Water Safety Top of Mind During COVID-19

Christine Wagg

by Christine Wagg

It has been almost 16 years since our community lost King Boloko to a tragic drowning one hot summer evening.  This loss was felt throughout the African community as his family had immigrated to Canada from the Congo in hopes of a better life.  As a young man, King was involved in many sports like soccer, football, and cadets to name a few, but swimming lessons were not something that occurred to be an activity.  This is the case for many New Canadians as recreational swimming is something new and many coming from countries where water is not a prominent as we see here in Ottawa.

We have all faced challenges during the past 15 months with isolation and social distancing.  This has also been a challenge to safely find outdoor activities during our hot summer months.  Last year in Ottawa, Fire and Police Marine Units were busy on our water ways attending to many distress calls on the Rideau and Ottawa Rivers with people finding themselves in trouble.  With restrictions in place for swimming at Ottawa’s lifeguarded venues, many turned to swimming in open waters with little or no swimming abilities.  We had 11 drownings last year alone in Ottawa.

The Lifesaving Society of Ontario studied who is drowning, and what are they doing at the time.  We see that young children under the age of 4 where adult supervision is absent or distracted 92 % of the time, and men ages 20 to 34 during their peak risk-taking years. 

For New Canadians, our study has shown that 79% of New Canadians plan to be in or around the water during the summer.  While 57% say they will participate in swimming, 19% say they are unable to swim.  Our second leading place to see high numbers in drownings is boating.  31% say they will participate in boating, 60% say they have no knowledge of boating safety.

Not everyone grows up around the water or has access to affordable swimming lessons.  It is a mandate of the Canadian Drowning Prevention Coalition is to have zero drownings in Canada.  To achieve this, we need to remove barriers to water safety programs, teach every Canadian how to swim, and what are the risks and drowning prevention messaging that needs to be shared.

The key messaging to safe in and around the water this summer are:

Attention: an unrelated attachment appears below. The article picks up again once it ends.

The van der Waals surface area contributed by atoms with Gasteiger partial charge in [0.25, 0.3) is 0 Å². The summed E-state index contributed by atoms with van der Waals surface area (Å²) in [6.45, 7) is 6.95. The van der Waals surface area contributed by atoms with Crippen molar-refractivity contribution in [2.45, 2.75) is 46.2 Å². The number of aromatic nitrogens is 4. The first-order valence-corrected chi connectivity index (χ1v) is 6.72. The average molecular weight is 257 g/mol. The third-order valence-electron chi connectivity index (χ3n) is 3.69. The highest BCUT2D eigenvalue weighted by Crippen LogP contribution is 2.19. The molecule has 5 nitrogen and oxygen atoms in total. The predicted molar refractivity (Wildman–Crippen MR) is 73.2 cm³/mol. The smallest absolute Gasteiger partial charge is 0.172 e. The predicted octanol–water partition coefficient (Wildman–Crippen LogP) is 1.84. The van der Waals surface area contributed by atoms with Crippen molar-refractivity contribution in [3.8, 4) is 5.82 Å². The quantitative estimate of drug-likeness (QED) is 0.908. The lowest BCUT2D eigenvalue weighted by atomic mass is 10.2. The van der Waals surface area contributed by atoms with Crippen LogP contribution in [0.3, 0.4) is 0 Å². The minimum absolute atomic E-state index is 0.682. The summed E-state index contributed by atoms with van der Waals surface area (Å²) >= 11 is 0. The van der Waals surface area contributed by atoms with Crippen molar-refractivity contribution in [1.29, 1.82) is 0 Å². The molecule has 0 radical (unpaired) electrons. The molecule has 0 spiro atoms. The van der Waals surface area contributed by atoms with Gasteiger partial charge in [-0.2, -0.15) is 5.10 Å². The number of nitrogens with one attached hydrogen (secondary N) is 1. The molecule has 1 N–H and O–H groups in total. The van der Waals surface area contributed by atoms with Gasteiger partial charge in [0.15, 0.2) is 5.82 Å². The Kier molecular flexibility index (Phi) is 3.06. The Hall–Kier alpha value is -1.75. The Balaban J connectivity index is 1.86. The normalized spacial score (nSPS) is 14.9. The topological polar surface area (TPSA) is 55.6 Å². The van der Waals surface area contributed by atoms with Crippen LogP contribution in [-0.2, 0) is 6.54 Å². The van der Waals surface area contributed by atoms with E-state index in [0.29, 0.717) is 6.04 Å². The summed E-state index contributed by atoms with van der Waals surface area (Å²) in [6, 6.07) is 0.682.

1.  Never leave children unattended around the water.  Children always require constant and undisrupted supervision from adults.
  • Wear your Personal Flotation Device for weak swimmers.  Donning a Department of Transport approved PFD will ensure you stay afloat in the water.
  • When boating, all on board should be wearing a PFD or lifejacket.  Like a seatbelt, it won’t work if you’re not wearing it!  Lakes and rivers can pose greater risks than pools as the depths and currents can change quickly.
  •  Take swimming lessons.  The City of Ottawa offers lessons to all ages and has a Hand in Hand program to assist with fees.
  • Always swim in supervised areas.  The safest place to swim is where there are lifeguards.  The City has 4 lifeguarded beaches and 9 outdoor pools, over 50 wading pools with trained attendants and will open the remaining indoor pools once restrictions on indoor activities permit.

With the loss of King, the Boloko family has encouraged and supported many children to have swimming lessons.  Knowing that strong swimming skills and a keen understanding of water safety can prevent the loss of precious lives.

Enjoy our wonderful water ways this summer safely.  Make a plan, ensure you have all the safety gear and swim with a buddy!  It is important to know before you go so that you don’t find yourself in trouble and everyone stays safe.

Chris Wagg is an aquatic professional working for the City of Ottawa for over 35 years.  Her dedication to the prevention of drownings has taken her outside of her day job to holding many positions within the Lifesaving Society, Ontario Branch.  First as Area Chair, then to provincial positions of Volunteer Personnel and Aboriginal Council, to now Vice President of Public Education.Locally, Chris has been one of the founding members of the Ottawa Drowning Prevention Coalition, which has been working with multiple agencies in the Ottawa Area to collaboratively prevent drownings in Ottawa.  Chris is also on the steering committee for the newly formed Canadian Drowning Prevention Coalition.  She has presented to Ottawa model regionally, provincially and internationally.